Jamie Grimm isn’t who you’d expect to be a middle school comic. In I Funny, the middle school series by best-selling author James Patterson and Chris Grabenstein, Jamie’s family has died in a tragic car accident, leaving him confined to a wheelchair and living with his aunt, uncle, and bully of a cousin in a new town. That said, the book focuses on the positive and the funny while still acknowledging so many of the realities of middle school life.
Jamie works for his Uncle Frankie’s diner – not the uncle he lives with – and tells jokes to the customers as they pay their checks. His laughs go over well, sprinkling a mixture of Yakov Smirnoff and George Carlin (the clean one), amongst others. His uncle pushes him to enter the “Planet’s Funniest Kid” contest, which he does without telling anyone. He wins the local contest, which moves him on to the regional competition.
While Jamie is working on figuring out how he’ll get to Manhattan for the competition, he has plenty of other issues to deal with. Stevie Kosgrov is the bully cousin he lives with who is busy making his life miserable. He is shocked to find that “Cool Girl” is interested in possibly being more than just a friend to him. And he has to navigate through the challenges of living in the family’s garage, the only place his bedroom could be with his wheelchair.
I love the fact that I Funny intersperses so many serious topics and issues throughout the book. Just like life, Jamie isn’t focused on simply one problem or goal; he has a multitude of things going on in his life at one time. James Patterson ties them all nicely together, and the life lesson that you cannot simply focus on the negative but instead find ways to be happy and move on with your life, reaching for your dreams is one that makes me happy Mister Man loved reading this book, too.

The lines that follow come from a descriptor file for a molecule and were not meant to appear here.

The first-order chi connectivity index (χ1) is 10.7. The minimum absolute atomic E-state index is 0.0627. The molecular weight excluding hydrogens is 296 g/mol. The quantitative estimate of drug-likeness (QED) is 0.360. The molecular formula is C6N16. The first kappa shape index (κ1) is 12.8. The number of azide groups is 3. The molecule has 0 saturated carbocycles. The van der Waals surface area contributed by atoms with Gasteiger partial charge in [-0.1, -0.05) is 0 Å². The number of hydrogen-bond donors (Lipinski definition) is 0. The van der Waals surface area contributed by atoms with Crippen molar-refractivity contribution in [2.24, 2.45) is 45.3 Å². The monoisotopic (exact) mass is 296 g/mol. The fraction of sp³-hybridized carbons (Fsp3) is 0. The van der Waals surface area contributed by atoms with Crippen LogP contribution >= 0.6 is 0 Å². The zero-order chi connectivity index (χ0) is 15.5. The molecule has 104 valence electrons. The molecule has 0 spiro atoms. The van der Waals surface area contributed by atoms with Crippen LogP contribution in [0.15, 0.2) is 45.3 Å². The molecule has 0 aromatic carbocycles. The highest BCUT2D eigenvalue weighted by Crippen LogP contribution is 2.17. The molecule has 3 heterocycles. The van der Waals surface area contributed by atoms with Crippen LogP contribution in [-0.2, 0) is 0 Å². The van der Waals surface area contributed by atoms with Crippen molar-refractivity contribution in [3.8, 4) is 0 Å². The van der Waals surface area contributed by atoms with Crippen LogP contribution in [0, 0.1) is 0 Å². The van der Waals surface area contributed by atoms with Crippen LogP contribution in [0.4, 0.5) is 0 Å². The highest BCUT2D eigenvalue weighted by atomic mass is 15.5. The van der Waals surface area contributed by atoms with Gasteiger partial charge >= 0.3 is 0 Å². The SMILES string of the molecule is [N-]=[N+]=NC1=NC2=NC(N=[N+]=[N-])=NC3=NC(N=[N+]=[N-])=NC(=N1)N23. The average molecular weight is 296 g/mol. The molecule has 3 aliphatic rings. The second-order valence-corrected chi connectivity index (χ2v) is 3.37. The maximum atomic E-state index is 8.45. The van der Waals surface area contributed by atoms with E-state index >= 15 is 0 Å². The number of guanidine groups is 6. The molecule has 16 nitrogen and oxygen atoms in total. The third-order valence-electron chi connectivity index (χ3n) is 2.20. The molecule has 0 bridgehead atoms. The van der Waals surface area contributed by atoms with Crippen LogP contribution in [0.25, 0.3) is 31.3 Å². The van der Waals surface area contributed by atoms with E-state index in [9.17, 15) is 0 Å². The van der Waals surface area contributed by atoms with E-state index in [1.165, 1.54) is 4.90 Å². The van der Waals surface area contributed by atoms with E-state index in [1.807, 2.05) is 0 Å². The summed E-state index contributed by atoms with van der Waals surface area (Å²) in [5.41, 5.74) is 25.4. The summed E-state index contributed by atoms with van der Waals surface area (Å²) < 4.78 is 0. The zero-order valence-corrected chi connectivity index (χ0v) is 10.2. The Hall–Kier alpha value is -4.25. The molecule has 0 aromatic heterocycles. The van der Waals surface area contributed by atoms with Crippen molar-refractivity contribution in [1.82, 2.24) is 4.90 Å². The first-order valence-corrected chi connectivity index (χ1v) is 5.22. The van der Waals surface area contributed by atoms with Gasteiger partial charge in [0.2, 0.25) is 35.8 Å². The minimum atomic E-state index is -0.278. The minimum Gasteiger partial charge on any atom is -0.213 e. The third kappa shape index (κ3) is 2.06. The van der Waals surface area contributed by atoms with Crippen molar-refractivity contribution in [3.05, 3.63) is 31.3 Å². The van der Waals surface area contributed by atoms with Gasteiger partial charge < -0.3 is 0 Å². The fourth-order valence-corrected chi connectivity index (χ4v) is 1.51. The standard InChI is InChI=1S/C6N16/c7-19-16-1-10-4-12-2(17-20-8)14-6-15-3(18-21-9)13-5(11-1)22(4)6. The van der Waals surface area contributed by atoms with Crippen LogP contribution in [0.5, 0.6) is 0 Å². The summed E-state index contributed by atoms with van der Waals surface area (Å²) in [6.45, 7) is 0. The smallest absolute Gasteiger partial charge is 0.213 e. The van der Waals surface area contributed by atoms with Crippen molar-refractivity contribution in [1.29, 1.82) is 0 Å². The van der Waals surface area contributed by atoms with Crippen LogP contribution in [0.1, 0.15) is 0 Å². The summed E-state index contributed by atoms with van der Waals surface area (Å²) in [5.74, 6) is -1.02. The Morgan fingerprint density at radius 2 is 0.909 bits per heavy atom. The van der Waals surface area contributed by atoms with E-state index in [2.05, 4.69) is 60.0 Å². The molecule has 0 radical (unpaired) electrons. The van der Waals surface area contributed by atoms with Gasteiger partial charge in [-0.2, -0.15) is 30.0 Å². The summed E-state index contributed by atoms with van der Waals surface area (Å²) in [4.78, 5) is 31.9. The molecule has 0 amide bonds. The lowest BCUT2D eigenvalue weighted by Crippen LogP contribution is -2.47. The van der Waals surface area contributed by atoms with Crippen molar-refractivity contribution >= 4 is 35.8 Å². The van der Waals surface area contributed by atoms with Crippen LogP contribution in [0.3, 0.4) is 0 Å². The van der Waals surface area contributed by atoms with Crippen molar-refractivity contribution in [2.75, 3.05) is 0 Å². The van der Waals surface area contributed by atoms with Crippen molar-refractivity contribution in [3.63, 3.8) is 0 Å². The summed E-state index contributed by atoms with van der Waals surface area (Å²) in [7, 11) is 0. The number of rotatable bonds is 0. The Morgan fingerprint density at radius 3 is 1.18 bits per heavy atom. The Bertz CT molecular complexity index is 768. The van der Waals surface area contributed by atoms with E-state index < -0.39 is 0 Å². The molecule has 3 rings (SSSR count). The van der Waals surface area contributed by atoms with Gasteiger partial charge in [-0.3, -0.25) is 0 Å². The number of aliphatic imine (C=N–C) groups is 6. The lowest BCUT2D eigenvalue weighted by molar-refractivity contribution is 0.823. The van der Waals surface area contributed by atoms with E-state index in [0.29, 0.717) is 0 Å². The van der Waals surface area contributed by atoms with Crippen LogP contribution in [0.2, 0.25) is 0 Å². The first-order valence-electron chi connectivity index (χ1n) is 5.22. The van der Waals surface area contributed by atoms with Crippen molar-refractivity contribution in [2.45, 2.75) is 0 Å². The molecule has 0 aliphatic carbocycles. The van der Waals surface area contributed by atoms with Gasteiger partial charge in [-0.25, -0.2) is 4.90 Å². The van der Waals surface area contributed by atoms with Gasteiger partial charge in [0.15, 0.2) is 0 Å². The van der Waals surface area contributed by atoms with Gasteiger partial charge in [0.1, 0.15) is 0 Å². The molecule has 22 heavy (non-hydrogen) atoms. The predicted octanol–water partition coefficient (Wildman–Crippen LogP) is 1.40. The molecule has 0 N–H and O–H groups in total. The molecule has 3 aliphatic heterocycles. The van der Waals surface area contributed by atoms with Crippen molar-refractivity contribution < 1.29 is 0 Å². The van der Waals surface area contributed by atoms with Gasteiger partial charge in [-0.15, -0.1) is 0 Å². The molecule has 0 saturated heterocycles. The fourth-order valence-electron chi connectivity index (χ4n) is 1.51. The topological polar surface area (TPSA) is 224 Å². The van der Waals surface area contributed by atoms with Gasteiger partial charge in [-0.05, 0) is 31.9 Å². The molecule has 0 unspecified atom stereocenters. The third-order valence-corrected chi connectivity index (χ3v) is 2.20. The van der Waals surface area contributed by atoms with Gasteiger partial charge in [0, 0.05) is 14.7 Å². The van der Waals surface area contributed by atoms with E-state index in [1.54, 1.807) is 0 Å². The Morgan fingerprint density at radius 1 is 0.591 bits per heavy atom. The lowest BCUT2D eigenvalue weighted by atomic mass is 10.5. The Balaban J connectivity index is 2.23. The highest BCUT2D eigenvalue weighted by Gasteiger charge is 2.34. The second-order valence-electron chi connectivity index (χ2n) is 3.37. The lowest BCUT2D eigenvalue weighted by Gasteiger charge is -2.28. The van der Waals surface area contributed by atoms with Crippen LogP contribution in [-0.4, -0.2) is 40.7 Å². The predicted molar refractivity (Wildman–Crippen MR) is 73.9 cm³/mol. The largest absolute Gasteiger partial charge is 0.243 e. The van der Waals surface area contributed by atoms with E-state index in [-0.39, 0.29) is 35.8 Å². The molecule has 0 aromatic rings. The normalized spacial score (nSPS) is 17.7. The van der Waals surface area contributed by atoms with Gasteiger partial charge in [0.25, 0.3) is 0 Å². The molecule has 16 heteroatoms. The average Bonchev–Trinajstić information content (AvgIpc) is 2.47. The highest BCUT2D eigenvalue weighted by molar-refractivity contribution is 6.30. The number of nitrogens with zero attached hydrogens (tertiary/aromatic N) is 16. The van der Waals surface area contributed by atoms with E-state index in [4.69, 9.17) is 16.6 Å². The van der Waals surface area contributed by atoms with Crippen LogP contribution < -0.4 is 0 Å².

The book is a good 320 pages, but it still is a relatively quick and easy read for late elementary school or middle school students. On just about every page there are illustrations related to the current page with often clever jokes and takes on the current scene. It helps the book speed by while drawing in even readers who might be a little reluctant to take on such a thick book.
This review is a part of Shannon Messenger’s Marvelous Middle Grade Monday.
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Written by Michelle who is more than grateful that Mister Man’s class clown tendencies don’t stem from any tragedy he’s faced in his life. See what Mister Man and the rest of Michelle’s family are up to on her blog Honest & Truly! or follow along with her on Twitter where she is also @HonestAndTruly.